At last the hullabaloo is over – the shouting has ceased, the bunting taken down and the confetti swept away. All of which, of course, is nonsense. On 19th November 2009, there was no drama, not razzmatazz or triumph, no public electioneering, no voting crowds.
Instead, the final act of the long-cherished Lisbon Treaty, to appoint this unifying figurehead along with a corresponding Foreign Minister, was in
fact a rather limp affair.
A FAMOUS BELGIAN?
Europe got a leader, all right, but one seemingly renowned for his reticence, whose very lack of public profile and world-stage charisma apparently made him the obvious choice for the post. That man is Belgian Prime Minister Herman van Rompuy. Europeans can be forgiven for not knowing much about the modest Belgian – he has, after all, only being in charge of the country since December 2008. He writes Haiku and likes caravanning, hardly the mettle of a revolutionary. But the man chosen by the EU heads of state has the precise qualities that are needed for the job – he is, as his proponents continually point out, a consensus builder, no ‘Flash Harry’ but instead a man who cultivates trust, unlike, say, rival for the position Tony Blair, whose enthusiastic support for the war in Iraq, not to mention his showbiz style, did not exactly endear him to all and sundry.
If it was the wish of the EU to ensure that its first President was a low-key appointment, then it has succeeded. It is the somewhat anti-climactic accumulation of a process that began way back in 2001, and a far cry from some of the drama and backroom shenanigans that categorized the long fight for complete ratification. Back then, it was an embryonic European Constitution, an idea emerging from the Nice Treaty that the EU, then in the process of enlarging to include states from former Eastern Europe, would need some sort of robust framework.
The idea was worked on until it was finally worked out, under the Irish Presidency in 2004. The Irish electorate (which had previously rejected, then accepted, Nice) would, of course, kick up a little bit of trouble of their own on the rocky road to Lisbon, but back then it was all self-congratulation. Then the Dutch and the French had their say – the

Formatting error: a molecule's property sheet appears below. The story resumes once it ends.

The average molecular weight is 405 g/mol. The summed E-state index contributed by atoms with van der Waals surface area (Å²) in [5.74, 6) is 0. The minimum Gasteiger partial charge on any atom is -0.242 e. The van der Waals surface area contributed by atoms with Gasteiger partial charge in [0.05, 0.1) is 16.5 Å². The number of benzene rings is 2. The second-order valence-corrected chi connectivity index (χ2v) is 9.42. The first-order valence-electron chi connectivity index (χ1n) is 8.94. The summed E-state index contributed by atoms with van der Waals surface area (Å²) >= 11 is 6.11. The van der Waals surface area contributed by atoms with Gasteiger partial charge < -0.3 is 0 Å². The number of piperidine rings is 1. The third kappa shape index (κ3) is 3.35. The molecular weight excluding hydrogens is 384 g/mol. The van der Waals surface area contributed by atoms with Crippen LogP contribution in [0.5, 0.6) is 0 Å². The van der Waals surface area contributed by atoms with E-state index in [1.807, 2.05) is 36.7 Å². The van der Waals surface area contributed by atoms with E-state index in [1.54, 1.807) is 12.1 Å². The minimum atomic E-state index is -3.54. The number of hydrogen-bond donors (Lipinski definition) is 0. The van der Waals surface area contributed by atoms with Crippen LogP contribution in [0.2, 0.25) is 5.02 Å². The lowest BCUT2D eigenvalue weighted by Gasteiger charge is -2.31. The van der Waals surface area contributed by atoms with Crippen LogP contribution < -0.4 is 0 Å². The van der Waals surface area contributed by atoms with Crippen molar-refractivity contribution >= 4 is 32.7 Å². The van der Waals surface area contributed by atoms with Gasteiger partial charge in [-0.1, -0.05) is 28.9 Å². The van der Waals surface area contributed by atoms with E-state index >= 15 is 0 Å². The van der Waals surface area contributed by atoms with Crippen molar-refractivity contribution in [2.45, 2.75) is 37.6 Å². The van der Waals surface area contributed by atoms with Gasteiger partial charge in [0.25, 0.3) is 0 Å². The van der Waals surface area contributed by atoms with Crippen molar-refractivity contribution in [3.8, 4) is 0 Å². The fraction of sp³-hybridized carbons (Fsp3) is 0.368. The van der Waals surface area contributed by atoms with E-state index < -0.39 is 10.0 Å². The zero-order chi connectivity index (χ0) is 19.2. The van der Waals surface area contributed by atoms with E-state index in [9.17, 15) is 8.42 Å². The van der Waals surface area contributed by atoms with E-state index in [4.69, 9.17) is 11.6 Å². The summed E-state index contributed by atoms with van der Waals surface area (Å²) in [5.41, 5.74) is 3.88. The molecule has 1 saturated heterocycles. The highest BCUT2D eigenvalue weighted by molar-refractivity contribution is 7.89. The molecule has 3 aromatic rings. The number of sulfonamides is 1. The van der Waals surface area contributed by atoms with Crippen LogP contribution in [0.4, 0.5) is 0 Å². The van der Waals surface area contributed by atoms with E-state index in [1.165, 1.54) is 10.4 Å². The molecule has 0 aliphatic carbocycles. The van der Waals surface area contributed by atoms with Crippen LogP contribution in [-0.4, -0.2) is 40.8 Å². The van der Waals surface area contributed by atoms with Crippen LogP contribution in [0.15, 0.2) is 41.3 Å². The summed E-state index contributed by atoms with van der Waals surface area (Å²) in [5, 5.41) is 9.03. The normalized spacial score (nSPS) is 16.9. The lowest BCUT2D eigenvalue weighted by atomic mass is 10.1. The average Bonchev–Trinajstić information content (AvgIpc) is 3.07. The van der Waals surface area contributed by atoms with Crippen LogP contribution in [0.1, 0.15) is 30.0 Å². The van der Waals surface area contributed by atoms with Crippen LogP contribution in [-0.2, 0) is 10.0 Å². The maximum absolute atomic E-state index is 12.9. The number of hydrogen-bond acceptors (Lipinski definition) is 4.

Constitution was rejected in referenda, and the idea scuppered. Something new was needed. Enter the Germans. Under their Presidency in 2007, the idea of a new, Reform Treaty was furiously worked upon. On 13th December of that year, negotiations on the content of the text were finalized in the city of Lisbon, and four days later, Hungary became the first Member State to adopt the new Treaty. Everything, it seemed, was OK again. Then, in June 2008, the Irish held a referendum. The Lisbon Treaty was soundly rejected. Eurosceptic governments in Poland and the Czech Republic clapped their hands in glee, Angela Merkel and Nicolas Sarkozy were livid, the Irish government was apologetic – this was it, the end of the line.
Well, not quite. As with Nice, Ireland simply held another referendum, this time using the threat of economic isolation as grounds for acceptance. It worked, and on 2nd October 2009 (after the government had gone to Brussels with a bit of deal-making of its own), Ireland overwhelmingly accepted Lisbon. Now the only hold-outs were Poland and the Czech Republic.
Poland, sensing the writing on the wall, grudgingly signed the Treaty into law not long after the Irish vote. Arch Eurosceptic Czech President Václav Klaus was left as the only barrier to complete ratification. The Constitutional court was considering its legality. Sarkozy was fuming, rumours of diplomatic threats were rife. It was all unbearably tense.
In the end, even Klaus buckled. The last opposition to Lisbon had been removed. Now,all we needed was the right person for that most important of jobs. Tony Blair was the early front-runner; he had the experience, the charisma, the stomach for the world stage. What he didn’t have, as it turned out, was friends, and when Germany and France both hinted that a good administrator (rather than a global superstar) was needed, Blair’s chances began falling away rapidly. The Belgians can justifiably argue that the first European President should come from their small country; after all, it was one of the founders of the Coal and Steel Community. But, even before he was formally chosen, van Rompuy had won plaudits for his ability to smooth over the sometimes fraught relations between the Walloons and Flemings, and during the Presidency negotiations a new rumour began to emerge. Might not a Belgian President actually unify the country, as their man represented the European Union around the globe? Could it be Europe, in the end, that held the country together? Fanciful stuff, maybe, but the point remains that, for the next two-and-a-half years at least, Herman van Rompuy will be the EU’s public face on the world stage. Immediately after the announcement of his appointment, he was receiving messages of congratulations from Europe and elsewhere – US President Obama was one of the first world leaders to offer his support. So, perhaps it would be wrong to dismiss national pride as a healer in times like these? Over to you, Herman…